Anywhere in the world, the mention of Cartier evokes thoughts of opulence and excellence. The name is inextricably linked with diamonds, refinement, and the utmost standards in the realm of jewelry. However, this commitment to superior quality also translates to the creation of pens that showcase unparalleled artistry. In this article, we will explore a brief history of Cartier pens.
While Cartier's reputation as a pinnacle of sophistication and luxury is firmly established, the fact that King Edward VII commissioned 27 tiaras from the company for his coronation in 1902 and granted it a royal warrant in 1904 serves as undeniable evidence of its illustrious heritage.
The roots of this legacy can be traced back to 1847, when Louis-François Cartier assumed control of his mentor's workshop and laid the foundation for an iconic brand. In 1904, Cartier introduced the flat wristwatch after designing one for the renowned Brazilian aviator, Alberto Santos-Dumont, who found pocket watches to be unreliable and impractical during flights (hence the famous Cartier Santos watch). By 1907, Cartier had established branches in London, New York, and St. Petersburg, marking the blossoming of an icon.
Not satisfied with solely excelling in the realm of timepieces and jewelry, the Cartier brand also delved into the creation of other objets d'art, including pens. As far back as 1860, sketches were produced depicting designs for a jasper nib and a golden pen. However, it wasn't until 1910, when they began producing writing instruments on a large scale, that they truly made their mark in this area.
In 1924, Cartier released a highly coveted series of watches made from exotic and highly sought-after materials, such as onyx, moonstone, and opal. These timepieces were reportedly prized by The Maharajah of Patiala, who was one of Cartier's wealthiest clients. The unique aesthetic of the Art Deco era, which persisted through the lively 1920s, remains appealing to this day, and Cartier pens often display the distinct characteristics of that period.
The brand cemented its place in history during the mid-20th century by introducing a range of coveted writing instruments that continue to be highly sought-after today. In the 1960s, pens crafted by jeweler Pierre Lefebvre captured the attention of Cartier enthusiasts, while the matching gold-plated lighter and pen set epitomized the style of the era and would fit seamlessly into the top pocket of Mad Men's Don Draper. Understandably, the vintage bamboo and gold pens have become highly coveted collector's items and are now quite rare, especially when it comes to acquiring a set of five miniature pens.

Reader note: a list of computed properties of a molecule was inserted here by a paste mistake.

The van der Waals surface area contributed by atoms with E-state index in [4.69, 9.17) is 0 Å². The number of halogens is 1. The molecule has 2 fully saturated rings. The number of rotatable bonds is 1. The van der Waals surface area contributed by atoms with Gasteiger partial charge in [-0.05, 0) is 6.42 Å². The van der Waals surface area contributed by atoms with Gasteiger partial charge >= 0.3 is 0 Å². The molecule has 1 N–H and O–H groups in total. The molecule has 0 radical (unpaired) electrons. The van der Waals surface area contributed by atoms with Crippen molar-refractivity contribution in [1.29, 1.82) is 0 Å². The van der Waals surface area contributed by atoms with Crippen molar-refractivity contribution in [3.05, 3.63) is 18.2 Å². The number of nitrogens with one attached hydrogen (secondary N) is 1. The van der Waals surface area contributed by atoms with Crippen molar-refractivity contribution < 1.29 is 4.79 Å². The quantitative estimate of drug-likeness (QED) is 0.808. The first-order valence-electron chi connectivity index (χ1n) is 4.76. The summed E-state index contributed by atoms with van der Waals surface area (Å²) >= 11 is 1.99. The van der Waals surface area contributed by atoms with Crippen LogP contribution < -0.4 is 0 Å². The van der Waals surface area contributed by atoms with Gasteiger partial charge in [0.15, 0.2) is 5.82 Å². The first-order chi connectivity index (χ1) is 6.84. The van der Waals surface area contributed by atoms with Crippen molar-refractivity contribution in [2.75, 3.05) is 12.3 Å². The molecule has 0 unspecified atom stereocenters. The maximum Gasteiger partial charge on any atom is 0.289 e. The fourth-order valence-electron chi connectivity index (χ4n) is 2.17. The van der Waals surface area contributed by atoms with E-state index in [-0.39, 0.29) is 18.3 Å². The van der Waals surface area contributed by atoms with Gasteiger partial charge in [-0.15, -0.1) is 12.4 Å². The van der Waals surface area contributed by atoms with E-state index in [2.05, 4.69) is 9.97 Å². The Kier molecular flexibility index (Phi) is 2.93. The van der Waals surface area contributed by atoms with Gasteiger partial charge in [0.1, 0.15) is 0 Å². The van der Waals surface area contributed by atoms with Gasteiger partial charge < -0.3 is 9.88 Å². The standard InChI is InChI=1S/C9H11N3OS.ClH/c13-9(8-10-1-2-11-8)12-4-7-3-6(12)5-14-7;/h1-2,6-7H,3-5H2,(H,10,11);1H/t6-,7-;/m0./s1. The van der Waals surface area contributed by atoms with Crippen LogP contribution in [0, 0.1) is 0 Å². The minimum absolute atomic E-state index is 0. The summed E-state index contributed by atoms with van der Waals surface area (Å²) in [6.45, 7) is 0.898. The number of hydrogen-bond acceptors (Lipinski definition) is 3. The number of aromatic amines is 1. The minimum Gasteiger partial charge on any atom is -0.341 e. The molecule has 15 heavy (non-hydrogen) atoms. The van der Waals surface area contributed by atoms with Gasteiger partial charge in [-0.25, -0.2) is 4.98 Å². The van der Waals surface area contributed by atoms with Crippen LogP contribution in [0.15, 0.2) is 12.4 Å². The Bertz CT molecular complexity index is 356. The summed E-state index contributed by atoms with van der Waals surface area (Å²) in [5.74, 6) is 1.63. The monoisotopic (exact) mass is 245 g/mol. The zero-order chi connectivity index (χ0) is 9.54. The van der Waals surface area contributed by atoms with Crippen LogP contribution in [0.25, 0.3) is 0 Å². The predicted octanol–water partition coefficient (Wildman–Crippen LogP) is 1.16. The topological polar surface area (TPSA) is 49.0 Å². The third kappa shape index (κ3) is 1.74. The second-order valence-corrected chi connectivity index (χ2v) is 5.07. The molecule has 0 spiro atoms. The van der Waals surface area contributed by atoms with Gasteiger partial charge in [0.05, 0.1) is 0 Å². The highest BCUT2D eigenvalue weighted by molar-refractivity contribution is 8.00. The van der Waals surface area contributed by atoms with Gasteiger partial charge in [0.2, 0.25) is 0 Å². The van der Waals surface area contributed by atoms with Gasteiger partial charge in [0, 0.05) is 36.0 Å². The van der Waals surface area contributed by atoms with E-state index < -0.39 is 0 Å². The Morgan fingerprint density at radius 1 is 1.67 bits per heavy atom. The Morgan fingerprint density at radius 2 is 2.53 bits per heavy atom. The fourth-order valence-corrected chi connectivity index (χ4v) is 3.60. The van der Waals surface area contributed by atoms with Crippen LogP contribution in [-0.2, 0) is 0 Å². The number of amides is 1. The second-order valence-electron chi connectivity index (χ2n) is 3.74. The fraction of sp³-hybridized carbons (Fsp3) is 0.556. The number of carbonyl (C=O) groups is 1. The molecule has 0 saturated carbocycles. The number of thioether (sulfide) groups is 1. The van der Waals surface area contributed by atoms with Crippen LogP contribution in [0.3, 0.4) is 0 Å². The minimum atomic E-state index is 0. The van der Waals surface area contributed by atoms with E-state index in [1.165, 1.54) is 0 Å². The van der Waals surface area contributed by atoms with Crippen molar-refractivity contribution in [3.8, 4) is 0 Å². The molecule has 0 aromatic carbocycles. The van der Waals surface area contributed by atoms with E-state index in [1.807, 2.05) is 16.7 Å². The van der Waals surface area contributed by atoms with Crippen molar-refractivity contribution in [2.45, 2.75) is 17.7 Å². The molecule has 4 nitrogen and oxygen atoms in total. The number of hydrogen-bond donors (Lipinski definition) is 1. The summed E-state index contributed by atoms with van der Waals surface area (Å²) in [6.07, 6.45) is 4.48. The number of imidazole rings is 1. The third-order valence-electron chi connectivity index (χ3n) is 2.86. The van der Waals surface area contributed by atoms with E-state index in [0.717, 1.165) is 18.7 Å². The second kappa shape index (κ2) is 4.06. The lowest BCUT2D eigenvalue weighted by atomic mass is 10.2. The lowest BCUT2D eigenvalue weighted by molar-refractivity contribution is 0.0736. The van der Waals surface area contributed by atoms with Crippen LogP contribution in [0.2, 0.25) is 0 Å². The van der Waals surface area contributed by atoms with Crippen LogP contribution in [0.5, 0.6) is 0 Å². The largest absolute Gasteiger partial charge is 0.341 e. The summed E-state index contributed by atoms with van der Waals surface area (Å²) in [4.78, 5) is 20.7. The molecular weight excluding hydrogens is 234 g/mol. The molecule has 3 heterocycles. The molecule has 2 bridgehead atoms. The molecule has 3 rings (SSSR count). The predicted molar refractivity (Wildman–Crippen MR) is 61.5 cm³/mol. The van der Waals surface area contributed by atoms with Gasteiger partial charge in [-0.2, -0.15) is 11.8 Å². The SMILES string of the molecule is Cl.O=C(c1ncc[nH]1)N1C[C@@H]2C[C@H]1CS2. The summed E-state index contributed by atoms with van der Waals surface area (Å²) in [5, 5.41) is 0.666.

In 1973, Cartier introduced "Les Must de Cartier" (Cartier's must-have items), a groundbreaking concept that signaled a thrilling shift in the luxury goods industry. This also marked the launch of a series of writing instruments that have become one of Cartier's most renowned product lines and remain among the most popular, with a distinctive name that is immediately recognizable as part of the brand's identity.
One of the most unforgettable examples of Cartier pens is undoubtedly the Crocodiles de Cartier Limited Edition Fountain Pen. Limited to just 888 pieces, this pen is part of Cartier's animal-shaped menagerie. The first pen in this series paid tribute to Cartier's "pet" animal, the panther. Meanwhile, the Crocodile, one of Cartier's most captivating creations, features a delicate 18K gold nib engraved with the fierce face of a crocodile. Even to those new to Cartier, it's evident that producing these pens requires exceptional artistry, with master artisans skillfully carving the design using precious cabochons at both ends.
While Cartier's more affordable ballpoint pens cater to the mainstream market, the brand continues to innovate at the intersection of high jewelry and fine writing instruments. With new limited editions valued at over $150,000, Cartier is constantly pushing the boundaries and creating the collector's items of the future.